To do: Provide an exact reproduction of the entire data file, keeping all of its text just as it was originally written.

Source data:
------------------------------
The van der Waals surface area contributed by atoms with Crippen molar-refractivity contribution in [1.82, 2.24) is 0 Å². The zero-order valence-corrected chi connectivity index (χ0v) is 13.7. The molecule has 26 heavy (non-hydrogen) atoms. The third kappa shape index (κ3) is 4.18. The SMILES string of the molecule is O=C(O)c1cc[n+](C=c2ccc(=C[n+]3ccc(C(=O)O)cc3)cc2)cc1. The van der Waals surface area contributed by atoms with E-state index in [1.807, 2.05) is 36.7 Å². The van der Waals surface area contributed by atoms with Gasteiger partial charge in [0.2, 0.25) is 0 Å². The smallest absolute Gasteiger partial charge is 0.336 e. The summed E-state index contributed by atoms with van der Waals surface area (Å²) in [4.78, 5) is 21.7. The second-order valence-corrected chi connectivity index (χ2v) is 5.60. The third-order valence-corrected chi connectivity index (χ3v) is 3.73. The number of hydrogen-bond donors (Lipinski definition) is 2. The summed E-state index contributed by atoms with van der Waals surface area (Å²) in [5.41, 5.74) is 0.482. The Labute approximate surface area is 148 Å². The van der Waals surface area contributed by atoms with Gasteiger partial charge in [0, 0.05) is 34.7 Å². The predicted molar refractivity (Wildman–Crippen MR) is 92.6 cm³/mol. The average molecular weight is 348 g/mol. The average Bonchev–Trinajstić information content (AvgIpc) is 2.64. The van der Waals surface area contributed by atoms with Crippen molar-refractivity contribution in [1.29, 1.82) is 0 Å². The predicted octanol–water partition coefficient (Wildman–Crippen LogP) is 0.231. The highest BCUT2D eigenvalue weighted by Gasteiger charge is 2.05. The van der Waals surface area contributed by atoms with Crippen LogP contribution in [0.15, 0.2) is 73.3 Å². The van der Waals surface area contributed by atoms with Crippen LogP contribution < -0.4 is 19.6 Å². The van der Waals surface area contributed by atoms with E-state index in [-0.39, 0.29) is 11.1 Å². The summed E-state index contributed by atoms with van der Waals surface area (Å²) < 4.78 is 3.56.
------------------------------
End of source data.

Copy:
The van der Waals surface area contributed by atoms with Crippen molar-refractivity contribution in [1.82, 2.24) is 0 Å². The zero-order valence-corrected chi connectivity index (χ0v) is 13.7. The molecule has 26 heavy (non-hydrogen) atoms. The third kappa shape index (κ3) is 4.18. The SMILES string of the molecule is O=C(O)c1cc[n+](C=c2ccc(=C[n+]3ccc(C(=O)O)cc3)cc2)cc1. The van der Waals surface area contributed by atoms with E-state index in [1.807, 2.05) is 36.7 Å². The van der Waals surface area contributed by atoms with Gasteiger partial charge in [0.2, 0.25) is 0 Å². The smallest absolute Gasteiger partial charge is 0.336 e. The summed E-state index contributed by atoms with van der Waals surface area (Å²) in [4.78, 5) is 21.7. The second-order valence-corrected chi connectivity index (χ2v) is 5.60. The third-order valence-corrected chi connectivity index (χ3v) is 3.73. The number of hydrogen-bond donors (Lipinski definition) is 2. The summed E-state index contributed by atoms with van der Waals surface area (Å²) in [5.41, 5.74) is 0.482. The Labute approximate surface area is 148 Å². The van der Waals surface area contributed by atoms with Gasteiger partial charge in [0, 0.05) is 34.7 Å². The predicted molar refractivity (Wildman–Crippen MR) is 92.6 cm³/mol. The average molecular weight is 348 g/mol. The average Bonchev–Trinajstić information content (AvgIpc) is 2.64. The van der Waals surface area contributed by atoms with Crippen molar-refractivity contribution in [1.29, 1.82) is 0 Å². The predicted octanol–water partition coefficient (Wildman–Crippen LogP) is 0.231. The highest BCUT2D eigenvalue weighted by Gasteiger charge is 2.05. The van der Waals surface area contributed by atoms with Crippen LogP contribution in [0.15, 0.2) is 73.3 Å². The van der Waals surface area contributed by atoms with Crippen LogP contribution < -0.4 is 19.6 Å². The van der Waals surface area contributed by atoms with E-state index in [-0.39, 0.29) is 11.1 Å². The summed E-state index contributed by atoms with van der Waals surface area (Å²) < 4.78 is 3.56.